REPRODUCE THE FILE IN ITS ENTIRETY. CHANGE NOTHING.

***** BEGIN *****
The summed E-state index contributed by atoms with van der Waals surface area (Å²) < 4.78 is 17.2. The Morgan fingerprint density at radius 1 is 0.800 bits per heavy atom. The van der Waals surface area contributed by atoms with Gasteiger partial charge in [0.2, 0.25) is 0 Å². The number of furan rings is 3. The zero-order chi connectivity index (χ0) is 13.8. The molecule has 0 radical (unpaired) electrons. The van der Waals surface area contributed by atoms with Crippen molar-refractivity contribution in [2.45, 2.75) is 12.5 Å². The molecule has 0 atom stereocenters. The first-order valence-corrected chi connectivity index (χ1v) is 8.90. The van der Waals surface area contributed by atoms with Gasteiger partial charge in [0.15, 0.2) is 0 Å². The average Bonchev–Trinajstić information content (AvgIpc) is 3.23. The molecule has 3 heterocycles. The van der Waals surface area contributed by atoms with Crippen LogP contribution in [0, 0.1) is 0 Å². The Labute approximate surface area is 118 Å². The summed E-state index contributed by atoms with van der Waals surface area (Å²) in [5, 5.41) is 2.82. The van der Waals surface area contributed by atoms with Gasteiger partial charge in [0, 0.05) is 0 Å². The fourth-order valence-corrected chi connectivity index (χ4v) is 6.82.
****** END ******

The summed E-state index contributed by atoms with van der Waals surface area (Å²) < 4.78 is 17.2. The Morgan fingerprint density at radius 1 is 0.800 bits per heavy atom. The van der Waals surface area contributed by atoms with Gasteiger partial charge in [0.2, 0.25) is 0 Å². The number of furan rings is 3. The zero-order chi connectivity index (χ0) is 13.8. The molecule has 0 radical (unpaired) electrons. The van der Waals surface area contributed by atoms with Crippen molar-refractivity contribution in [2.45, 2.75) is 12.5 Å². The molecule has 0 atom stereocenters. The first-order valence-corrected chi connectivity index (χ1v) is 8.90. The van der Waals surface area contributed by atoms with Gasteiger partial charge in [0.15, 0.2) is 0 Å². The average Bonchev–Trinajstić information content (AvgIpc) is 3.23. The molecule has 3 heterocycles. The van der Waals surface area contributed by atoms with Crippen LogP contribution in [0, 0.1) is 0 Å². The Labute approximate surface area is 118 Å². The summed E-state index contributed by atoms with van der Waals surface area (Å²) in [5, 5.41) is 2.82. The van der Waals surface area contributed by atoms with Gasteiger partial charge in [0, 0.05) is 0 Å². The fourth-order valence-corrected chi connectivity index (χ4v) is 6.82.